From: Dave Cortright
To: Santa Clara County Board of Education
Cc: Santa Clara County Superintendent and Staff
Sent: Friday, December 23, 2011 10:21 PM
Subject: California Education Code section 47601(b) is the single biggest reason why Bullis Charter School should not exist
Members of the Santa Clara County Board of Education,
In the past few months I've spent a lot of my free time digging into charter schools in general and Bullis Charter School specifically. And as you know (because I've shared them with you :-) there are numerous issues once could focus on. But in this letter, I want to focus on one issue in particular. For me, it is the key issue as to why Bullis Charter School (BCS) is not currently—and has never been in its entire eight year existence—compliant with the California Education Code regarding charter schools. It is section 47601, which says:
It is the intent of the Legislature, in enacting this part, to provide opportunities for teachers, parents, pupils, and community members to establish and maintain schools that operate independently from the existing school district structure, as a method to accomplish ALL of the following:
Let me pause here to emphasize the fact that the word "all" appears in this statement of law. There are 7 requirements listed in section 47601 (identified by the lowercase letters a-g), and this sentence—in no uncertain terms—requires that a charter school must accomplish all seven requirements. The second requirement in section 47601 (identified by the letter b) states:
Increase learning opportunities for all pupils, with special emphasis on expanded learning experiences for pupils who are identified as academically low achieving.
From everything I have seen regarding BCS and their educational program, there is nothing to indicate that they are in any way attempting to recruit academically low achieving students. In fact the evidence points to the exact opposite: they are recruiting students who are overall academically high achieving.
I searched the most recent Bullis Charter School petition, and in that entire 117 page document there is not a single mention of Section 47601 (compared with 29 mentions of Section 47605). There is also no mention of academically low achieving pupils (or any synonymous phrase like "under-served") in the document. All references to student recruitment in their charter petition refer specifically to achieving racial and ethnic balance so that they may meet the requirement of Section 47605(b)(5)(G). (And I feel the need to point out here that even with all of the language surrounding their desire to achieve racial and ethnic balance, they are still failing for the 9th straight year to do so, with half the number of Hispanic students as the district.)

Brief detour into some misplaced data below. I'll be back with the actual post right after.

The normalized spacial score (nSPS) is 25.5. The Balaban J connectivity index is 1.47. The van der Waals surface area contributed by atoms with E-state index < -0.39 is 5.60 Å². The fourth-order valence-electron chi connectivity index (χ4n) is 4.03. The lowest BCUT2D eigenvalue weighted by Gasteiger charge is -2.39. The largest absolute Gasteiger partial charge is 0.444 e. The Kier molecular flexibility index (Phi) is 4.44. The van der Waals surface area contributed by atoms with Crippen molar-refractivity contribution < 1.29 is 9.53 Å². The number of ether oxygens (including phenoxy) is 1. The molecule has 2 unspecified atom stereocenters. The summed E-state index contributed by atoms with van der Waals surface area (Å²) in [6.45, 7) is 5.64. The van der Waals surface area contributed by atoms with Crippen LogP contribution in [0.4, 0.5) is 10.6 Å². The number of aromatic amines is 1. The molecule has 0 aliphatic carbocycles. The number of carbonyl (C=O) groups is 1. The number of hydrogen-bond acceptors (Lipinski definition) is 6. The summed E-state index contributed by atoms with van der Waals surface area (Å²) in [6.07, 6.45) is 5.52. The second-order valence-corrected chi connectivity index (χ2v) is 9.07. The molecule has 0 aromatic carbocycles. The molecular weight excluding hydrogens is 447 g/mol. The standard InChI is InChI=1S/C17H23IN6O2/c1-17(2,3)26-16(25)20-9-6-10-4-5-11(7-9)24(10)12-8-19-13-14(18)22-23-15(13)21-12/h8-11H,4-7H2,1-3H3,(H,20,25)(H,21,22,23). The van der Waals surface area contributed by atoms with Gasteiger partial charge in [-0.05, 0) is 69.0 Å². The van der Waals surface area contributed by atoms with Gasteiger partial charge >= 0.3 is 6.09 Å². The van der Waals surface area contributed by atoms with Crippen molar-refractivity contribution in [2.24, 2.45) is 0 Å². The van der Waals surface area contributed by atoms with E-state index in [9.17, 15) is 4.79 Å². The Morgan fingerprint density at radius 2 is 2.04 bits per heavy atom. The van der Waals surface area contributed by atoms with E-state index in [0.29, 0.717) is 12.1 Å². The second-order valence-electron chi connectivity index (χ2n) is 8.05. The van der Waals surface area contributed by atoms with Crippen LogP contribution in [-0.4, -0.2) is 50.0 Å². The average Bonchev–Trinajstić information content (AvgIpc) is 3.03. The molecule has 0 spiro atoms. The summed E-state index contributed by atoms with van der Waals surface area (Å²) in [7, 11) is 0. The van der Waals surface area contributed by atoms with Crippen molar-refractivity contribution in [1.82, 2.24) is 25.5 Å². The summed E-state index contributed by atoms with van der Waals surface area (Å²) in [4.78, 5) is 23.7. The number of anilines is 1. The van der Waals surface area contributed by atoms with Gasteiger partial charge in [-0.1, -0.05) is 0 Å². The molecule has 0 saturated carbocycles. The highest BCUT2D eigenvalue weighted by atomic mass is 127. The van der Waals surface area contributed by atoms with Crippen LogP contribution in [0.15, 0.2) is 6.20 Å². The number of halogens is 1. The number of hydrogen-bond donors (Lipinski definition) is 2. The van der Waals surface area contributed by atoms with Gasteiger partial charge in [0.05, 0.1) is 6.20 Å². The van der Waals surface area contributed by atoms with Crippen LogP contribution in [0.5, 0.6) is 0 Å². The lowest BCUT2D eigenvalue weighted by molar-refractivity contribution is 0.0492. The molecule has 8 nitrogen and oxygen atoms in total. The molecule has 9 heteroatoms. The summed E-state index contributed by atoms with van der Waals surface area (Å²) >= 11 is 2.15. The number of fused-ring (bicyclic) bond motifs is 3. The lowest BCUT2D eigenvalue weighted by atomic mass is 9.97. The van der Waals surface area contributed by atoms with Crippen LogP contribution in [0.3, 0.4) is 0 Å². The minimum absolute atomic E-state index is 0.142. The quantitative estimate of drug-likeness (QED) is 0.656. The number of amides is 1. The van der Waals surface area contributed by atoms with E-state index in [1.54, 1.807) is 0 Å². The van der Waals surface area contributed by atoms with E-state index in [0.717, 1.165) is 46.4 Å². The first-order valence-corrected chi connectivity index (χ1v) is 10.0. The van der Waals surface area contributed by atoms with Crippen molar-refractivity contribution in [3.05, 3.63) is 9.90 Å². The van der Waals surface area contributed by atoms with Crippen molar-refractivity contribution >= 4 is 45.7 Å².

Now LASD is one of the best school districts in the county (and state for that matter). But even in this great district, there are academically low achieving students. BCS is the only charter school in LASD, and charter law section 47601(b) requires that BCS place a special emphasis on expanding learning experiences for these students. Yet here we are, in the 9th year of BCS' existence and they continue to flagrantly ignore this section of charter law. But what disappoints me the most is that you are letting them get away with it.
To me, section 47601(b) is really the essence of charter schools. They should exist to help the kids who are struggling in traditional schools. They should be an means by which we can reach the bottom 5-10% of our students and pull them up to where they should be. BCS is not doing this. BCS is flagrantly breaking charter law by spurning section 47601(b). And it is primarily for this reason that articles like the Bloomburg one get written.
So I ask you—nay, beg you—to please start enforcing the California education code section 47601(b) with BCS. If they cannot or will not follow the charter law as written, then they must no longer exist as a charter school.
Thank you for reading, and for your consideration of my points. Happy holidays.